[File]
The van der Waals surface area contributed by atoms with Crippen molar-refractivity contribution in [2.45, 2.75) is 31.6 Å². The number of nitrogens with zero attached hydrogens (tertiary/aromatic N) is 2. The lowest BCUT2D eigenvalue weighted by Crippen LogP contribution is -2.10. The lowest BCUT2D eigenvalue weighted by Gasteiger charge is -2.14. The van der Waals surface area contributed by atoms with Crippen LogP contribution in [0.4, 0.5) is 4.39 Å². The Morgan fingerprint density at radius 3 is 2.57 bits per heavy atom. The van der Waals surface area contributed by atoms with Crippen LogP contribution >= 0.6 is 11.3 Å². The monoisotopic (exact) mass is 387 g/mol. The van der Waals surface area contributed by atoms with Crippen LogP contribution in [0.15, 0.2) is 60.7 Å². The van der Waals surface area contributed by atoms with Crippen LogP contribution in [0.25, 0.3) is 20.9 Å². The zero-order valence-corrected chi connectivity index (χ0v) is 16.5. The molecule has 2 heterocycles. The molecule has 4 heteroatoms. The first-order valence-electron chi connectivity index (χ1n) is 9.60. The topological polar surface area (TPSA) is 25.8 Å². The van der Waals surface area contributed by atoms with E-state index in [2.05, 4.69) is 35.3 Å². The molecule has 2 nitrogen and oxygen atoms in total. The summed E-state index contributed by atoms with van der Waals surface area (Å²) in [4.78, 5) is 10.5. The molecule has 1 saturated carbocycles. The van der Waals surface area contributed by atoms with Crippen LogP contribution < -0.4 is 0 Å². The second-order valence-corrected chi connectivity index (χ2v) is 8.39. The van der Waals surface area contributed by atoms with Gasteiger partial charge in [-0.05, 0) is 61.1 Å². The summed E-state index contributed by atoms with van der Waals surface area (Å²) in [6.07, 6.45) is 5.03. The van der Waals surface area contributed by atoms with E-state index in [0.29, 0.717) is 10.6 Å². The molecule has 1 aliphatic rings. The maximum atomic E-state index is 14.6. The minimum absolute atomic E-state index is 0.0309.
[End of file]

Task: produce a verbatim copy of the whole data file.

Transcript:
The van der Waals surface area contributed by atoms with Crippen molar-refractivity contribution in [2.45, 2.75) is 31.6 Å². The number of nitrogens with zero attached hydrogens (tertiary/aromatic N) is 2. The lowest BCUT2D eigenvalue weighted by Crippen LogP contribution is -2.10. The lowest BCUT2D eigenvalue weighted by Gasteiger charge is -2.14. The van der Waals surface area contributed by atoms with Crippen LogP contribution in [0.4, 0.5) is 4.39 Å². The Morgan fingerprint density at radius 3 is 2.57 bits per heavy atom. The van der Waals surface area contributed by atoms with Crippen LogP contribution >= 0.6 is 11.3 Å². The monoisotopic (exact) mass is 387 g/mol. The van der Waals surface area contributed by atoms with Crippen LogP contribution in [0.15, 0.2) is 60.7 Å². The van der Waals surface area contributed by atoms with Crippen LogP contribution in [0.25, 0.3) is 20.9 Å². The zero-order valence-corrected chi connectivity index (χ0v) is 16.5. The molecule has 2 heterocycles. The molecule has 4 heteroatoms. The first-order valence-electron chi connectivity index (χ1n) is 9.60. The topological polar surface area (TPSA) is 25.8 Å². The van der Waals surface area contributed by atoms with E-state index in [2.05, 4.69) is 35.3 Å². The molecule has 2 nitrogen and oxygen atoms in total. The summed E-state index contributed by atoms with van der Waals surface area (Å²) in [4.78, 5) is 10.5. The molecule has 1 saturated carbocycles. The van der Waals surface area contributed by atoms with Crippen LogP contribution < -0.4 is 0 Å². The second-order valence-corrected chi connectivity index (χ2v) is 8.39. The van der Waals surface area contributed by atoms with Gasteiger partial charge in [-0.05, 0) is 61.1 Å². The summed E-state index contributed by atoms with van der Waals surface area (Å²) in [6.07, 6.45) is 5.03. The van der Waals surface area contributed by atoms with E-state index in [0.29, 0.717) is 10.6 Å². The molecule has 1 aliphatic rings. The maximum atomic E-state index is 14.6. The minimum absolute atomic E-state index is 0.0309.